Washington - John Walker Lindh and other al-Qaeda and Taliban prisoners told US interrogators the September 11 hijackings were supposed to be the first of three increasingly severe attacks against Americans.
But their claims could not be corroborated by government officials.
Lindh will be sentenced on Friday, likely to 20 years in prison, for supplying services to the Taliban and carrying an explosive during commission of a felony. He says heard some of the claims while serving in a 20-man Taliban infantry unit of Arabic speakers in Afghanistan, according to people familiar with his account.
Authorities have gathered similar information from prisoners of the terrorist network. But officials say the United States hasn't found specific plans for two additional large-scale attacks and they suspect the claims could involve disinformation or folklore that circulated among low-level terrorists and Taliban soldiers after September 11.
"We have not been able to corroborate the claims among the thousands of pages of documents and other evidence we have gathered the last year," one senior law enforcement official said. "We believe some of these prisoners may have been trained to give misinformation or simply were passing on rumors."
One law enforcement official said some al-Qaeda and Taliban prisoners said the second and third wave attacks could involve biological, chemical or radiological weapons to increase casualties and were designed to paralyse Americans with fear and cripple the economy.
Details of Lindh's extensive interrogation, part of his plea agreement, remain secret. However, Rohan Gunaratna, a terrorism expert who worked with defence lawyers and interviewed Lindh, said the Californian told him he picked up battlefield rumours about two waves of post-September 11 attacks.
Reading from his interview notes, Gunaratna said Lindh told him: "The original attack plan was in three phases, totalling 20 separate attacks. The first phase was... two attacks on the World Trade Centre, an attack on the Pentagon and a third attack on the White House."
The notes also reflected that Lindh said: "The second phase of attacks was going to be using biological agents and also attacks on natural gas and nuclear infrastructure.
"The second phase was going to make the US forget about the first phase. The third phase was to finish the US and was to take place within the next six months (after September 11)."
Gunaratna said that while Lindh used the word "biological", he believes from other sources that the weapon could be a radiological device, a so-called dirty bomb.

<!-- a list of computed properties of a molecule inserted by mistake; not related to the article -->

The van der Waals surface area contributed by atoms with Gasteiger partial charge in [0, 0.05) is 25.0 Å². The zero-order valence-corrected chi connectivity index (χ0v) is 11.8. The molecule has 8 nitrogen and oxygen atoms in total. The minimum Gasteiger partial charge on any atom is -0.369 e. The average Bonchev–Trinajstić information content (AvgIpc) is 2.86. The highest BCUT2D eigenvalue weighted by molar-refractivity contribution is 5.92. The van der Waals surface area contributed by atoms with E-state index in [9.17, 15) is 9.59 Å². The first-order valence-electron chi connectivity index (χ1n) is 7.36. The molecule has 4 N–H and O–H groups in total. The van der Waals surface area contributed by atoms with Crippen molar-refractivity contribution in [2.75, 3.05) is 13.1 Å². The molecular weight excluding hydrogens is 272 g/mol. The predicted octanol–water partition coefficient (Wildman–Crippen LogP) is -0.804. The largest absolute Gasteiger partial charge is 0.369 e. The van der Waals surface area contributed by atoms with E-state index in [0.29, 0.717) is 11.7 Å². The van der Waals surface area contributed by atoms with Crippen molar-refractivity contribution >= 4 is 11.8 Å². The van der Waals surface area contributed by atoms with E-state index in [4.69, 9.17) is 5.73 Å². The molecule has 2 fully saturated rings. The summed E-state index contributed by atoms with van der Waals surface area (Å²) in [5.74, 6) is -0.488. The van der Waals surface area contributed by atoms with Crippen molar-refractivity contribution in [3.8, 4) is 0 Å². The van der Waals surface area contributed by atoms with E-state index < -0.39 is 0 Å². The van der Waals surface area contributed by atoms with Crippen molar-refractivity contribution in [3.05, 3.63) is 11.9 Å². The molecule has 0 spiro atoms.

Gunaratna spoke with Lindh in his jail cell for eight hours on July 25-26 as a defence consultant, and submitted a report to a federal judge that concluded Lindh never swore loyalty to Osama bin Laden and al-Qaeda.
Still, Gunaratna said, Lindh would be a valuable US intelligence asset because he understood what makes Islamic fundamentalists join conflicts around the world.
Lindh also said he heard that 50 people were going on 20 suicide missions, but added he received the information on the front lines in October - not prior to September 11 when at a training camp, as his original indictment indicated.
Officials have had indications that additional attacks may have been planned immediately after September 11.
For instance, shortly after the jetliner crashed into the Pentagon, German intelligence intercepted a phone call from the United States suggesting other terrorist teams were on the ground and ready to strike, US and foreign intelligence officials say.
Officials said prisoners from the war on terrorism, including some kept at Guantanamo Bay, Cuba, have given similar accounts about two more attacks that were supposed to follow September 11.
The details of the prisoners' account vary widely, officials said, but most agree that the subsequent attacks were supposed to be more severe than the September 11 attacks that levelled the World Trade Centre, damaged the Pentagon, crashed a plane in Pennsylvania and killed more than 3 000.
Lindh, 21, pleaded guilty July 15. He was captured last December with other Taliban in Afghanistan, the last stop on his journey from a teenage convert to Islam in San Francisco's suburbs to a foot soldier for the vanquished Afghan regime. - Sapa-AP